12/12/13: Here are today's technology updates:
Raytheon and Chemring announced plans earlier this year to develop a low-cost defensive anti-surface warfare system, specifically designed to counter fast inshore attack craft with the flexibility to be placed on everything from small patrol boats to large combatants. In a recent round of tests announced Tuesday, Chemring Countermeasures and Raytheon Missile Systems say they have successfully fired a Raytheon-Lockheed Martin Javelin missile from a prototype multi-role Centurion launcher. According to Raytheon, Centurion can offer rocket-propelled munitions, mortar-launched munitions and mortar-launched submunitions. The lightweight system has 12 individually-controlled barrels that are stored vertically on a rotating platform, giving it a small deck footprint. And it can be easily and rapidly loaded with any round.
Scientists at the University of Wollongong in Australia have developed a device that replaces traditional surgery with something more akin to an art project. The BioPen is a handheld 3D printer that can actually print bone directly onto patients during surgery. Soon, surgeons will simply be able to doodle their patients back to health.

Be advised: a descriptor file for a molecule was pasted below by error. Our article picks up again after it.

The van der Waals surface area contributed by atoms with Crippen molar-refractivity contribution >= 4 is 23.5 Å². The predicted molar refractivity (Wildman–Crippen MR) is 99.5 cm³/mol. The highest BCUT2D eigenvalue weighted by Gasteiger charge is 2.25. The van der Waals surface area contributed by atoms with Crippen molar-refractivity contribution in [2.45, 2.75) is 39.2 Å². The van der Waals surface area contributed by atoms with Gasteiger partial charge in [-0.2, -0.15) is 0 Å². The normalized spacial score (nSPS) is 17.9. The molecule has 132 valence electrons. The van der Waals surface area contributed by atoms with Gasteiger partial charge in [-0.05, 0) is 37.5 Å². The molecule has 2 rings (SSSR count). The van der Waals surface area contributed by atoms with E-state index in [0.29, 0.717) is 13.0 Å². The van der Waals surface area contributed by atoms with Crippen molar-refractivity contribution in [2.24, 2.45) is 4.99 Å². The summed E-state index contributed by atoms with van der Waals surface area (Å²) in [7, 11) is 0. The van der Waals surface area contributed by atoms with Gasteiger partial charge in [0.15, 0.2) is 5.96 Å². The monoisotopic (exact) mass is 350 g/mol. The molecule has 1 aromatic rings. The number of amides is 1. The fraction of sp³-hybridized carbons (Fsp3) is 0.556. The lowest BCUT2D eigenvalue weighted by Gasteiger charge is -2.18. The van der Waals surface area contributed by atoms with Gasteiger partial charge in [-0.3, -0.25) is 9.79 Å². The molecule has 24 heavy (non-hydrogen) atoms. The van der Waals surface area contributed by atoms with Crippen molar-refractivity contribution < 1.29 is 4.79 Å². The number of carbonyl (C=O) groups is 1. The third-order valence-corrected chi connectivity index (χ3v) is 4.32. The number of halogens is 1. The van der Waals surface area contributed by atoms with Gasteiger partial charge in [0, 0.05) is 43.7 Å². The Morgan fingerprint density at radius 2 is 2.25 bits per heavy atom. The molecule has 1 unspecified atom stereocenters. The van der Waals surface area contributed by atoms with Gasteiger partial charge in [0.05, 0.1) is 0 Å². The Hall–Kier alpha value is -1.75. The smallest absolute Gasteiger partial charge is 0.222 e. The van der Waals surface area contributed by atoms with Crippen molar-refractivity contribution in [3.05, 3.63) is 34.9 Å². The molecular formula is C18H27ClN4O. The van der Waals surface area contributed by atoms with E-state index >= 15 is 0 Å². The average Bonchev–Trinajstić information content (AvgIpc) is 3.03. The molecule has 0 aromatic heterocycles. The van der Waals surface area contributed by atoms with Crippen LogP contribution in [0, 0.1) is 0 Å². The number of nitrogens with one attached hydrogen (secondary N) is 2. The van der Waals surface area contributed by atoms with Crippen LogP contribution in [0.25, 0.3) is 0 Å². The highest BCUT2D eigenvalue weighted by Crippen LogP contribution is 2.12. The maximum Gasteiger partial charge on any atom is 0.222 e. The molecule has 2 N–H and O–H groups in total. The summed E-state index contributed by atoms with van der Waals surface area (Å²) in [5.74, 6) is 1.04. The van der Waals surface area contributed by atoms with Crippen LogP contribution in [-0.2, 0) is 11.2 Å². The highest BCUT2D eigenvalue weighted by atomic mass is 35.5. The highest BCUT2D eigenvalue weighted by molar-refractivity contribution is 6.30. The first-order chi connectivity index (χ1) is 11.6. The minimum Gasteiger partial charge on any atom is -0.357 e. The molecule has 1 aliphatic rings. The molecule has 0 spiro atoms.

- On Tuesday, curiosity and expectations were ratcheted up significantly with the unveiling of NASA's Johnson Space Center entry, a humanoid robot called Valkyrie (R5). This is a 6-foot-two-inch, battery operated robot weighing 286 pounds with 44 degree of freedom. Valkyrie, as an entry in the DRC challenge, has to be something quite beyond a space robot; the challenge for the NASA team, as with all hopefuls in the DARPA challenge, is to present a robot that demonstrates critical improvements in what robots can do to help out in disaster relief efforts, when human intervention is unsafe and time is of the essence, such as nuclear power plant disasters, oil spills, and wildfires.